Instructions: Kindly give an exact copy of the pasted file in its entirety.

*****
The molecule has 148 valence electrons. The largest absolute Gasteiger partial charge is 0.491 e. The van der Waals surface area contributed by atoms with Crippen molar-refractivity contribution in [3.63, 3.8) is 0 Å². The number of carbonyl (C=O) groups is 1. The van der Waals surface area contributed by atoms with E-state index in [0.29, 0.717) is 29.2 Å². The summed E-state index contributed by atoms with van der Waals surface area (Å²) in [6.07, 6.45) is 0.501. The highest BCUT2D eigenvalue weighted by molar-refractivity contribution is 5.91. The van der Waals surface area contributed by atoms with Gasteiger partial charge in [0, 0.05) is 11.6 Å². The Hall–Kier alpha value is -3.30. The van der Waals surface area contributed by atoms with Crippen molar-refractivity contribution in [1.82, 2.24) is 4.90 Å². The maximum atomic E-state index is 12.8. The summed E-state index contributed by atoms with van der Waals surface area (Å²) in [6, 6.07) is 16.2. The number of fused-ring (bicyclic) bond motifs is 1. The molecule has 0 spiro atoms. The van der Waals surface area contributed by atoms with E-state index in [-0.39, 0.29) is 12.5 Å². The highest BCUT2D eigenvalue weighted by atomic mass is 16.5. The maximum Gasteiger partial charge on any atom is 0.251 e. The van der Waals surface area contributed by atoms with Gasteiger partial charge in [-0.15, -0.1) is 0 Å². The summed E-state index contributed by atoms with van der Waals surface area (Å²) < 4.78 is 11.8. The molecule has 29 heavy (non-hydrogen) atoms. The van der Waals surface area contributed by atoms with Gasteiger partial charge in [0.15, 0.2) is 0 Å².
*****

The molecule has 148 valence electrons. The largest absolute Gasteiger partial charge is 0.491 e. The van der Waals surface area contributed by atoms with Crippen molar-refractivity contribution in [3.63, 3.8) is 0 Å². The number of carbonyl (C=O) groups is 1. The van der Waals surface area contributed by atoms with E-state index in [0.29, 0.717) is 29.2 Å². The summed E-state index contributed by atoms with van der Waals surface area (Å²) in [6.07, 6.45) is 0.501. The highest BCUT2D eigenvalue weighted by molar-refractivity contribution is 5.91. The van der Waals surface area contributed by atoms with Gasteiger partial charge in [0, 0.05) is 11.6 Å². The Hall–Kier alpha value is -3.30. The van der Waals surface area contributed by atoms with Crippen molar-refractivity contribution in [1.82, 2.24) is 4.90 Å². The maximum atomic E-state index is 12.8. The summed E-state index contributed by atoms with van der Waals surface area (Å²) in [6, 6.07) is 16.2. The number of fused-ring (bicyclic) bond motifs is 1. The molecule has 0 spiro atoms. The van der Waals surface area contributed by atoms with E-state index in [-0.39, 0.29) is 12.5 Å². The highest BCUT2D eigenvalue weighted by atomic mass is 16.5. The maximum Gasteiger partial charge on any atom is 0.251 e. The van der Waals surface area contributed by atoms with Gasteiger partial charge in [-0.15, -0.1) is 0 Å². The summed E-state index contributed by atoms with van der Waals surface area (Å²) < 4.78 is 11.8. The molecule has 29 heavy (non-hydrogen) atoms. The van der Waals surface area contributed by atoms with Gasteiger partial charge in [0.15, 0.2) is 0 Å².